His famous ex-students include Kenneth Wee from Sabah who won the University Medal at Sydney Law School. Alan Cameron, Geoffrey Robertson QC and James Spigelman. Tongue in cheek and somewhat self-deprecating, he writes in his musings that his brightest students seemed to have achieved the greatest success in later life in inverse ratio to the number of his lectures they attended. The fewer lectures, the greater their success. As an illustration of that inverse ratio rule, Michael, I’ve attended all your lectures on arbitration during my Fellowship Course for the Singapore Institute of Arbitrators!

But on a serious note, many of us were blessed to come under your tutelage in arbitration. Our depth of understanding and clarity of thought was owed in no small measure to your instructive elucidation of the applicable principles. Long after the lessons from your illuminating lectures ended, the learning points were etched in our minds as a navigational compass.

Lawyer

The third portrait. This will be more than a thumbnail sketch. It is about Michael Hwang SC as lawyer.

Michael has described lawyering as “Exercises in the art of analysis and persuasion”. What a diversity of exercises they were in his own life. In his early years of his legal practice in Allen & Gledhill, he went from company lawyer to debt collection and motor accident to conveyancer. On motor accident practice, he was (in theory) the lawyer for half of the taxi drivers in Singapore. In his words, the skills were acquired “on the job by self-study and tips from [his] seniors in the firm”. He self-taught and self-caught.

Throughout the 1970s and 1980s, he continued to practise as the self-described “Jack of all trades, Master of some”. In equal measure, banking and corporate, property and conveyancing and litigation and arbitration. In banking and corporate law, he went on a rapid learning curve in the world of corporate finance, in property and conveyancing law the early exploration of REITS. Over and above that, he also developed a niche in IP law.

Michael has candidly acknowledged that prior to his JC days, he did not have a huge history of reported judgments bearing his name as Counsel. In his words “for some reason of another, my cases seemed to peter out after the interlocutory stages”. Another reason is the Pan-El crisis that blew up then. He was “extremely busy on major pieces of litigation, but usually managed to obtain the interim relief that [his] clients were seeking,”. If you are able to detonate the atomic bomb of civil litigation, the Mareva Injunction, it’s no wonder matters did not have to proceed to trial!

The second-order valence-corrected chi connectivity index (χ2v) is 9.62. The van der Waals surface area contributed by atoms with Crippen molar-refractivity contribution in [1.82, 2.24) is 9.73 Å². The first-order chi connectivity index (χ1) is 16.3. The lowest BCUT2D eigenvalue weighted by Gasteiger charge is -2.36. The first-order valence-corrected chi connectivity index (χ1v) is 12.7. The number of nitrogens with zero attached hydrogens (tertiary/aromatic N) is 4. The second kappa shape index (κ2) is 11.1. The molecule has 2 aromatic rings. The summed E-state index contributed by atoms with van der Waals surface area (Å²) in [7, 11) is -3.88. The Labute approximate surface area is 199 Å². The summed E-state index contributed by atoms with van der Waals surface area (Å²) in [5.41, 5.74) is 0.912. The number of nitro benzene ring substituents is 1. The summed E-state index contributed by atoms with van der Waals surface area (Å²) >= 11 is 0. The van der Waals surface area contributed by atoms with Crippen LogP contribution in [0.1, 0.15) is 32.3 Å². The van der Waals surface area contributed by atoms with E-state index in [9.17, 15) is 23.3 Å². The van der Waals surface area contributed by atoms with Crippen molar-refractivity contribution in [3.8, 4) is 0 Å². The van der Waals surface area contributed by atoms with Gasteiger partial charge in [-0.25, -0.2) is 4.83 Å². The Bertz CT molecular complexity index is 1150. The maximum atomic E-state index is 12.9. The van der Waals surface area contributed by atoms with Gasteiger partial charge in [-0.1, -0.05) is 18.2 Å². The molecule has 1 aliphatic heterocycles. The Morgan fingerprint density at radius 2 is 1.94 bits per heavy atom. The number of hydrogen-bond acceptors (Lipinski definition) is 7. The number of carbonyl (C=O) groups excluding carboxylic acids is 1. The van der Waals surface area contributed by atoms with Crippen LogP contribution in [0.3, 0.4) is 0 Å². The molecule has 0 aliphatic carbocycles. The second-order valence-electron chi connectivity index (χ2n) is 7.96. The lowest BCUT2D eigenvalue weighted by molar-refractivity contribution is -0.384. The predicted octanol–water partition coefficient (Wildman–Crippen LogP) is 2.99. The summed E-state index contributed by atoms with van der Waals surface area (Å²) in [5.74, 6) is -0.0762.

He next served a stint as Judicial Commissioner pursuant to appointment by Yong Pung How CJ. He describes this as a “wonderful interlude” in his career. He delivered 15 written judgments during this period of slightly more than one-and-a-half year stint as Judicial Commissioner. Old habits died hard. He was the last judge to leave the Court that made him the first judge to be approached for urgent applications after hearing hours. This time, granting the Mareva Injunctions. In his words “the many situations that crop up in any case, where there is no clear law to cover that situation requiring a judge-made solution and new law”. He succinctly describes that as “developing the interstices of the law”.

Several of his erudite judgments have been cited with approval both by the courts as well as in academic writings. Case on point: Hongkong & Shanghai Banking Corporation v United Overseas Bank on restitution for unjust enrichment.

After his stint as Judicial Commissioner ended, he returned to A&G and headed up the litigation department there. It was in this phase of private practice that he received stellar recognition of his advocacy. He was chosen to be in the pioneer cohort of 12 Senior Counsel. Appointed from the ranks of private practice by the Supreme Court. Twenty-one years later, at present he remains the most senior of the Senior Counsel. Perhaps, we should call him Michael Hwang Senior Senior Counsel!

He retired early from A&G at the end of 2002 at the age of 59. This dovetailed with a desire to start up and focus on a practice in international arbitration; primarily as international arbitrator. The growth of his stature as international arbitrator has been unparalleled and phenomenal. Yet, he maintained his advisory role as SC giving legal opinions, acting as expert witness and as Counsel in arguing cases in the High Court pursuant to the IAA. Acting as Counsel became a comparatively rare exception and chiefly in the arbitration-related litigation. Two of them, Kempinski Hotels and Tjong Very Sumito are leading authorities on international arbitration

As lawyer, the pinnacle of service is as Law Society President. Professor Kevin Tan knows all about that having interviewed Michael for Fiat Justitia.